LOL I wouldn’t qualify you as an official Liberal Douche [http://www.quickmeme.com/Liberal-Douche-Garofalo/?upcoming]

    But I do notice you tend to take a liberal stance on a lot of issues.

    Posted by Alison | August 12, 2011, 6:34 pm
  9. Mostly social issues. On that front, yes I am a liberal. But economically, I fall squarely in the center. I’m not anti-capitalism. I’m anti-EXCLUSIVE-capitalism. I believe in a mixed state with socialist elements and private competition working both with and against each other.

    That’s a very moderate position in the First World.

    Posted by Living Life Without a Net | August 12, 2011, 7:14 pm
  10. I read your blog and your examiner posts, and I notice you have much of the same views that I think are…..bad and are signs of becoming a Liberal douche.

    It may not even be the views themselves, it’s your view of those with opposing views.

    Posted by Alison | August 12, 2011, 8:20 pm
  11. Well… yeah. I know you think that. And I’ve noticed that the only group which seems to share your view of my views is Conservative Christians. So… I’m not rushing out to try to change my opinions based on one Canuck atheist with a case of Conservative Crankies.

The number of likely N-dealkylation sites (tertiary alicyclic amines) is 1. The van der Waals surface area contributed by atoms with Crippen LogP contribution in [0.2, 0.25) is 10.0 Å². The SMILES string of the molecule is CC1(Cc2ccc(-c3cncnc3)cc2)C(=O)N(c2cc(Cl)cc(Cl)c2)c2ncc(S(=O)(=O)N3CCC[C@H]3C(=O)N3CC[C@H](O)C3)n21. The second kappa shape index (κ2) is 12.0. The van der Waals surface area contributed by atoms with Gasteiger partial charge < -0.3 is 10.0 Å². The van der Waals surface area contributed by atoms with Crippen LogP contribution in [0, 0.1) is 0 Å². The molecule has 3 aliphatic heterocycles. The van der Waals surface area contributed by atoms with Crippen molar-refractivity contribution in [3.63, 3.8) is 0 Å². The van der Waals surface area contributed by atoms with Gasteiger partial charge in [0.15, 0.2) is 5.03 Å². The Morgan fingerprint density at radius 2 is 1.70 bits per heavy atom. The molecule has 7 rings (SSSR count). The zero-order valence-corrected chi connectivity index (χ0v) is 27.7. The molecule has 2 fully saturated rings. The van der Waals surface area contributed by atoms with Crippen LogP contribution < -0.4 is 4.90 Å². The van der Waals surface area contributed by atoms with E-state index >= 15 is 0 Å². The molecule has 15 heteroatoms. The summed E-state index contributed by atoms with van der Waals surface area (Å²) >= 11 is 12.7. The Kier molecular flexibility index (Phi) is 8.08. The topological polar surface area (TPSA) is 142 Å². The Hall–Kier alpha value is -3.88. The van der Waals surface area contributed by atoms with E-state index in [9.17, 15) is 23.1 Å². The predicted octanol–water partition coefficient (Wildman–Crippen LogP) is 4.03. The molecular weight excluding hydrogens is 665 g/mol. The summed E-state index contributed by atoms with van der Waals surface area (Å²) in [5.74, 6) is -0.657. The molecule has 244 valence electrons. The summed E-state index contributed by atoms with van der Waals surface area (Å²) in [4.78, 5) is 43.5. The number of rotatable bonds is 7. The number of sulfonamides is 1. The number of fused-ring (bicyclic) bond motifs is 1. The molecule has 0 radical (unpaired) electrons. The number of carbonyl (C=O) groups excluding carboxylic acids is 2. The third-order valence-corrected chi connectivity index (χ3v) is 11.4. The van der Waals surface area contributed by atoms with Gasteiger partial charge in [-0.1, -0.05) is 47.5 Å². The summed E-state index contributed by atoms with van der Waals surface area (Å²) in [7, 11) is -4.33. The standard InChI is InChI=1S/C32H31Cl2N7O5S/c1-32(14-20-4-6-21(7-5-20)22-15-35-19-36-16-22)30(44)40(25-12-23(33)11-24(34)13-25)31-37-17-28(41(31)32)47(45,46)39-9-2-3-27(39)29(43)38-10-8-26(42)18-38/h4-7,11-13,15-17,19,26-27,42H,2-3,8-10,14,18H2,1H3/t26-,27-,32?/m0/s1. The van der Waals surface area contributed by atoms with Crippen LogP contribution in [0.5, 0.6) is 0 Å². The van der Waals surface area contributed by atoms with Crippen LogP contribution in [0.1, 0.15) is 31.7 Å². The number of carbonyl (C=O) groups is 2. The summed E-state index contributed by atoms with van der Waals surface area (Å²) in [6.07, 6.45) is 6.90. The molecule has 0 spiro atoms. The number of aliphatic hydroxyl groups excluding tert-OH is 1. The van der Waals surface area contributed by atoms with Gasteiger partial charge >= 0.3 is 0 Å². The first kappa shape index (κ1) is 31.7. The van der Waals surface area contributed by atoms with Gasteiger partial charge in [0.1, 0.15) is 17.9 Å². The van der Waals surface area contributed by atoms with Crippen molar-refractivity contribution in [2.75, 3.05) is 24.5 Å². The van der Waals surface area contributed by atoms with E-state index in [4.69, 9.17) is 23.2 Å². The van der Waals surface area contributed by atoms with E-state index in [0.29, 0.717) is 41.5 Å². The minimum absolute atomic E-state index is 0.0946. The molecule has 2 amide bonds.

But take some comfort in this, Alison: Remember that it was largely your input that changed my mind about religion and suicide bombings. Or at the least, it was you pointing me in the direction of evidence I found compelling. You and I have helped change each others’ minds on pretty big issues. We may be stubborn, but neither of us is beyond admitting we’re wrong when we see enough evidence.

    So please… if you find evidence that my approach is empirically a bad idea, let me see it. My goal is to help people, not to be right about any particular issue. If you can show me enough evidence that there’s a better way than what I’m doing… I’d be happy to know it.

    Posted by Living Life Without a Net | August 13, 2011, 4:16 pm
  12. I’ve never understood how so called “conservatives” want the government to bud out of people’ lives and then insist on the government making gay marriage illegal.

    The explanation I favor is that conservatism (at least in America) isn’t a coherent ideology–it’s a loose set of principles that unify several different political factions. Among these are the libertarians, who favor small government, laissez faire capitalism, decriminalizing some or all drugs, and support gay marraige. Neil Boortz exemplifies this view. By themselves they’re not strong enough to set U.S. policy, however, so they’ve allied with the traditionalists, who are happy to go along with libertarian economic policy so long as the libertarians support their social values.

    Posted by Ian | August 13, 2011, 4:48 pm
  13. I’ve never understood how so called “conservatives” want the government to bud out of people’ lives and then insist on the government making gay marriage illegal.